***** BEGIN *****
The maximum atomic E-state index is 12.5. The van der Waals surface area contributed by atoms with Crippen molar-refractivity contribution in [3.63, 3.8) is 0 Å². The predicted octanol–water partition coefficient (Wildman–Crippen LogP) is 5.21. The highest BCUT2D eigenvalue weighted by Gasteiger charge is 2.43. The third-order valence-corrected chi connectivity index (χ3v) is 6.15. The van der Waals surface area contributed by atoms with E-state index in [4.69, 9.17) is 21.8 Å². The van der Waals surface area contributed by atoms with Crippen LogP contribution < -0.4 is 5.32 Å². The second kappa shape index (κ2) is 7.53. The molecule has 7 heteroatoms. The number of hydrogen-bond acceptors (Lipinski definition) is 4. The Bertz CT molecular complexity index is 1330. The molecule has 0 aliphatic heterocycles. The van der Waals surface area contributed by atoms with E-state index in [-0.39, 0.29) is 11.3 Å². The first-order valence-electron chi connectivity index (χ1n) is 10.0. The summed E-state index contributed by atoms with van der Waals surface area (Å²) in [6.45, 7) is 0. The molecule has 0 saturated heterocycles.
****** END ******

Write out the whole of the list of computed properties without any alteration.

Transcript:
The maximum atomic E-state index is 12.5. The van der Waals surface area contributed by atoms with Crippen molar-refractivity contribution in [3.63, 3.8) is 0 Å². The predicted octanol–water partition coefficient (Wildman–Crippen LogP) is 5.21. The highest BCUT2D eigenvalue weighted by Gasteiger charge is 2.43. The third-order valence-corrected chi connectivity index (χ3v) is 6.15. The van der Waals surface area contributed by atoms with E-state index in [4.69, 9.17) is 21.8 Å². The van der Waals surface area contributed by atoms with Crippen LogP contribution < -0.4 is 5.32 Å². The second kappa shape index (κ2) is 7.53. The molecule has 7 heteroatoms. The number of hydrogen-bond acceptors (Lipinski definition) is 4. The Bertz CT molecular complexity index is 1330. The molecule has 0 aliphatic heterocycles. The van der Waals surface area contributed by atoms with E-state index in [-0.39, 0.29) is 11.3 Å². The first-order valence-electron chi connectivity index (χ1n) is 10.0. The summed E-state index contributed by atoms with van der Waals surface area (Å²) in [6.45, 7) is 0. The molecule has 0 saturated heterocycles.